35143 Self-Implemented HIV Testing: Perspectives on implementation by African American Youth and Service Providers

Thursday, June 12, 2014: 10:00 AM
Dogwood B
J. Dennis Fortenberry, MD, MS, Department of Pediatrics, Division of Adolescent Medicine, Indiana University School of Medicine, Indianapolis, IN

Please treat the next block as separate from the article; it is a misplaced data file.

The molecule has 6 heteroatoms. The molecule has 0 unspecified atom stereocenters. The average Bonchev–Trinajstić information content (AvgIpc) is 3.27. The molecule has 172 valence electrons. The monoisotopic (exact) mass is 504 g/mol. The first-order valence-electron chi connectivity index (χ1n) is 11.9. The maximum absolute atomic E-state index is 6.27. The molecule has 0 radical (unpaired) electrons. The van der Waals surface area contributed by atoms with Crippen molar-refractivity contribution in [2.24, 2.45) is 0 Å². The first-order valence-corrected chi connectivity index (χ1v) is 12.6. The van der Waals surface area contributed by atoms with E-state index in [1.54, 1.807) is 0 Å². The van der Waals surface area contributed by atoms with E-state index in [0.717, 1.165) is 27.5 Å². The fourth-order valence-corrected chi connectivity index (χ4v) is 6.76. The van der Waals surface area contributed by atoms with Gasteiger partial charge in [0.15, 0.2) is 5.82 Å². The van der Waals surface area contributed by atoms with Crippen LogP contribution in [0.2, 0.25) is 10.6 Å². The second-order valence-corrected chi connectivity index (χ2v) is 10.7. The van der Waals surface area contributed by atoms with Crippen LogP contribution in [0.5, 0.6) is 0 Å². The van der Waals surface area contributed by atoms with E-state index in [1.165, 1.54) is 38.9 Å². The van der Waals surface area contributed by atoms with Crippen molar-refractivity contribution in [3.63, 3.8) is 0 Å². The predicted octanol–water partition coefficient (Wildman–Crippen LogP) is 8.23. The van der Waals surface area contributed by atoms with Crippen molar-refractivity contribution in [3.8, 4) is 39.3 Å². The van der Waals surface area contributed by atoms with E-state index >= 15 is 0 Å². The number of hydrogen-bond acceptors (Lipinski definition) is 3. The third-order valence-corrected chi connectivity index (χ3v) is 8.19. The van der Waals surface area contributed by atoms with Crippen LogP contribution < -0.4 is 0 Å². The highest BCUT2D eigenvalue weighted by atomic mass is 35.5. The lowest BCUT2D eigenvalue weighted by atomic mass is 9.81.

HIV/STI testing is a key element in the CDC’s effort to identify and treat infected persons. African American youth (16-24 yrs.) are at risk for HIV and other STIs, and confront numerous barriers to clinic-based HIV testing (e.g., stigmatization, confidentiality concerns). These barriers can be addressed by HIV self-implemented testing (SIT). We conducted formative interview (N = 49, age 15-17) and focus group (N = 5 groups) studies with low SES at-risk African American youth in San Francisco and Chicago, and providers of health and social services to youth in those cities (N = 4 groups; N = 5 interviews). Study questions yielded information on potential SIT consumers’ and disseminators’ perceptions of the concept and value of SITs vs. venue/clinic testing. In addition, test specific information was gathered on perceptions of the OraQuick SIT’s procedures and training materials, test result validity, retail costs, linkage-to-care and emotional consequences of SITs, and the value of SITs for repeat and partner testing. Both youth and providers perceive advantages to SIT use vs. clinic testing in terms of reducing social stigma and privacy concerns, and increasing convenience that, in turn, are expected to increase initial, repeat, and partner testing. Nevertheless, participants raised a number of caveats. A major concern was that those testing positive would not follow through for confirmatory testing or treatment and/or may experience adverse psychological outcomes without an “onsite” support person. In some instances, there were misperceptions that lead to negative attributions. For instance, some participants saw SITs as a confirmatory test rather than as a screening test that requires confirmatory testing to verify positive results. With regard to OraQuick, a number of specific barriers were identified including the high retail cost (> $40/unit in pharmacies), packaging concerns (e.g., seals that when removed destroy box instructions), as well as instructional and procedural challenges that reflect poor program fit with some young low SES African American consumers in terms of cognitive abilities (e.g., comprehension of technical language and complex instructions), socio-cultural factors (e.g., instructional video that appears to be a poor fit in terms of socio-economic status), and emotional expectations of consumers (e.g., video actor appears too calm). Overall, SITs, OraQuick in particular, have many desirable features, additional translation research may be justified to examine the concerns raised by these participants.